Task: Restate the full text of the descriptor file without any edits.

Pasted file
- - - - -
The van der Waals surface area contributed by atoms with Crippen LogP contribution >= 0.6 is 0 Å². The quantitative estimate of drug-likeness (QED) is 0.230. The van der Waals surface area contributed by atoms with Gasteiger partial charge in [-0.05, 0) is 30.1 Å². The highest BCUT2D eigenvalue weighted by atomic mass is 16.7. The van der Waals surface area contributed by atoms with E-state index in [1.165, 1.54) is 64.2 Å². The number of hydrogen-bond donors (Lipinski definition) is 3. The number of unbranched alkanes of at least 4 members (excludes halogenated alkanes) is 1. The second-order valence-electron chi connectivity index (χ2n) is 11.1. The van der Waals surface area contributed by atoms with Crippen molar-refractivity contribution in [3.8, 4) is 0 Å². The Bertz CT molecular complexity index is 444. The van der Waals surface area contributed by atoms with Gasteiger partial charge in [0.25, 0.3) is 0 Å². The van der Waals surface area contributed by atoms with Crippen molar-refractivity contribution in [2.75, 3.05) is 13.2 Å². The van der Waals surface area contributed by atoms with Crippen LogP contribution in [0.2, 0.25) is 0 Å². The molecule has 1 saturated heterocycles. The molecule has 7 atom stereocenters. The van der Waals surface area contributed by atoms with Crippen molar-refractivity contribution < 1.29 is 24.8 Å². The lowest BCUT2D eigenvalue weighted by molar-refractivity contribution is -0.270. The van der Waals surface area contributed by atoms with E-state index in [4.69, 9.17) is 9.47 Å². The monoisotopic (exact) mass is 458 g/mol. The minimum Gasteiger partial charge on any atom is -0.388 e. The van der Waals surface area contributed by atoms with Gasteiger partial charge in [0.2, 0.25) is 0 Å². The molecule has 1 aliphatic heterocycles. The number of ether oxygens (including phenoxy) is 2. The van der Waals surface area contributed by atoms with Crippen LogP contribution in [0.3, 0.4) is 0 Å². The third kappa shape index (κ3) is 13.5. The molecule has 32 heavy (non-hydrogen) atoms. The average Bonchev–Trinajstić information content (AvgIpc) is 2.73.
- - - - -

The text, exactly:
The van der Waals surface area contributed by atoms with Crippen LogP contribution >= 0.6 is 0 Å². The quantitative estimate of drug-likeness (QED) is 0.230. The van der Waals surface area contributed by atoms with Gasteiger partial charge in [-0.05, 0) is 30.1 Å². The highest BCUT2D eigenvalue weighted by atomic mass is 16.7. The van der Waals surface area contributed by atoms with E-state index in [1.165, 1.54) is 64.2 Å². The number of hydrogen-bond donors (Lipinski definition) is 3. The number of unbranched alkanes of at least 4 members (excludes halogenated alkanes) is 1. The second-order valence-electron chi connectivity index (χ2n) is 11.1. The van der Waals surface area contributed by atoms with Crippen molar-refractivity contribution in [3.8, 4) is 0 Å². The Bertz CT molecular complexity index is 444. The van der Waals surface area contributed by atoms with Gasteiger partial charge in [0.25, 0.3) is 0 Å². The van der Waals surface area contributed by atoms with Crippen molar-refractivity contribution in [2.75, 3.05) is 13.2 Å². The van der Waals surface area contributed by atoms with Crippen LogP contribution in [0.2, 0.25) is 0 Å². The molecule has 1 saturated heterocycles. The molecule has 7 atom stereocenters. The van der Waals surface area contributed by atoms with Crippen molar-refractivity contribution < 1.29 is 24.8 Å². The lowest BCUT2D eigenvalue weighted by molar-refractivity contribution is -0.270. The van der Waals surface area contributed by atoms with E-state index in [4.69, 9.17) is 9.47 Å². The monoisotopic (exact) mass is 458 g/mol. The minimum Gasteiger partial charge on any atom is -0.388 e. The van der Waals surface area contributed by atoms with Gasteiger partial charge in [0.2, 0.25) is 0 Å². The molecule has 1 aliphatic heterocycles. The number of ether oxygens (including phenoxy) is 2. The van der Waals surface area contributed by atoms with Crippen LogP contribution in [0.3, 0.4) is 0 Å². The third kappa shape index (κ3) is 13.5. The molecule has 32 heavy (non-hydrogen) atoms. The average Bonchev–Trinajstić information content (AvgIpc) is 2.73.